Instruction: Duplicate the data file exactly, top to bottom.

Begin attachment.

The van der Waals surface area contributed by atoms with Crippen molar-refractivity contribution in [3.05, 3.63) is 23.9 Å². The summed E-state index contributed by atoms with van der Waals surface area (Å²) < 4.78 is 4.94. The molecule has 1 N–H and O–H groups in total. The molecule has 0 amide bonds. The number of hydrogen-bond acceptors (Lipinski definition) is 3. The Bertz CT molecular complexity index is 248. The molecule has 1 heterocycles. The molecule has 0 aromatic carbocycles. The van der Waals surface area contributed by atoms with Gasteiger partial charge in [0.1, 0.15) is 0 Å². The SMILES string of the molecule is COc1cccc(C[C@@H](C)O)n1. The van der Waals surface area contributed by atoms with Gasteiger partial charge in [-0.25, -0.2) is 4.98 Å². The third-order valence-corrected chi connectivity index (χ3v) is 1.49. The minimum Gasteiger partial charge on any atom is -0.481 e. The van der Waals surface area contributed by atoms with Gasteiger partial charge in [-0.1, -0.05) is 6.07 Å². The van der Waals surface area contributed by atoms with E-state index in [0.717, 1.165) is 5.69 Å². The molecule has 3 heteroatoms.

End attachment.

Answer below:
The van der Waals surface area contributed by atoms with Crippen molar-refractivity contribution in [3.05, 3.63) is 23.9 Å². The summed E-state index contributed by atoms with van der Waals surface area (Å²) < 4.78 is 4.94. The molecule has 1 N–H and O–H groups in total. The molecule has 0 amide bonds. The number of hydrogen-bond acceptors (Lipinski definition) is 3. The Bertz CT molecular complexity index is 248. The molecule has 1 heterocycles. The molecule has 0 aromatic carbocycles. The van der Waals surface area contributed by atoms with Gasteiger partial charge in [0.1, 0.15) is 0 Å². The SMILES string of the molecule is COc1cccc(C[C@@H](C)O)n1. The van der Waals surface area contributed by atoms with Gasteiger partial charge in [-0.25, -0.2) is 4.98 Å². The third-order valence-corrected chi connectivity index (χ3v) is 1.49. The minimum Gasteiger partial charge on any atom is -0.481 e. The van der Waals surface area contributed by atoms with Gasteiger partial charge in [-0.1, -0.05) is 6.07 Å². The van der Waals surface area contributed by atoms with E-state index in [0.717, 1.165) is 5.69 Å². The molecule has 3 heteroatoms.